A spec document always assumes that you are familiar with the standards and practices of your trade (even where those standards and practices are not mandated by law or regulation). If there are accepted industry practices for connector wiring as an example, then the spec document includes the expectation for the highest industry standards of connector wiring without specifying the implementation of those standards. The spec document won't specify the detail of how to solder or terminate a connector. The spec document won't specify operational methodology (i.e. don't connect amplifiers to shorted speaker cable, test the speaker and cable impedance before connecting amplifiers to it). If you don't have a clear idea of what the industry standards are, then some research is in order. Pickup a copy of Sound System Engineering by Don and Carolyn Davis and read through the chapters on: Installing the Sound System, Equalizing the Sound System, Audio and Acoustic Instrumentation, as well as Appendix II Recommended Wiring Practices. You might also want a copy of Audio Systems Technology #2 published by the National Systems Contracting Association as a companion to their NICET certification program for technicians.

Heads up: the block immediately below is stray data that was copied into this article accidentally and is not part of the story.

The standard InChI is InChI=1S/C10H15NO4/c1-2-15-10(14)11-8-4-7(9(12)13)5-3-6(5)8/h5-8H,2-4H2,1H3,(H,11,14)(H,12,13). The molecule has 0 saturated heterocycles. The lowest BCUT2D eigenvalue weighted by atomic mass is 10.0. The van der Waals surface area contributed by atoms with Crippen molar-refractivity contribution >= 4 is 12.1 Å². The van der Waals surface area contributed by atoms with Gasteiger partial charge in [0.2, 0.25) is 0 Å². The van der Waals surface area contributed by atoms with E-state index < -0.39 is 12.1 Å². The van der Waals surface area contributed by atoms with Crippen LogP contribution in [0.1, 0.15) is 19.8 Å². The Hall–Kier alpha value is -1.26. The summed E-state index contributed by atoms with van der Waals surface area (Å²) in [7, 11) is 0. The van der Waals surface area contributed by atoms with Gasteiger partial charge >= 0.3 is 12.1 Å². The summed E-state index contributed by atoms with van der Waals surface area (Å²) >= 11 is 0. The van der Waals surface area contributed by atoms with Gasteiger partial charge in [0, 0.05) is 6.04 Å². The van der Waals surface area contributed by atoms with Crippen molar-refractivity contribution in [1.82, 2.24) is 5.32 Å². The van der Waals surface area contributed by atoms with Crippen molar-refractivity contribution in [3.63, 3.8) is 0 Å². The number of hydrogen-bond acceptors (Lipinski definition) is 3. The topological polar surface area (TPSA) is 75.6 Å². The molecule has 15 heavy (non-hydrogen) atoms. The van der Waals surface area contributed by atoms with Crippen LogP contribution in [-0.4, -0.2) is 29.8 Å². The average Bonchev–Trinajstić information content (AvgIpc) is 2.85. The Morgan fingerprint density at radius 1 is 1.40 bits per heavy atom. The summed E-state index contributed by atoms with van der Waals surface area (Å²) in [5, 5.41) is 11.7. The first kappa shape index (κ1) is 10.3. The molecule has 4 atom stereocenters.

There's a reason it's in the spec
We wouldn't put it there if it weren't important. No matter what value you see in a clause in a spec, there's a reason that it's in there. If that reason escapes you, then ask the question. If you don't understand your responsibility as described in the spec, then ask the question.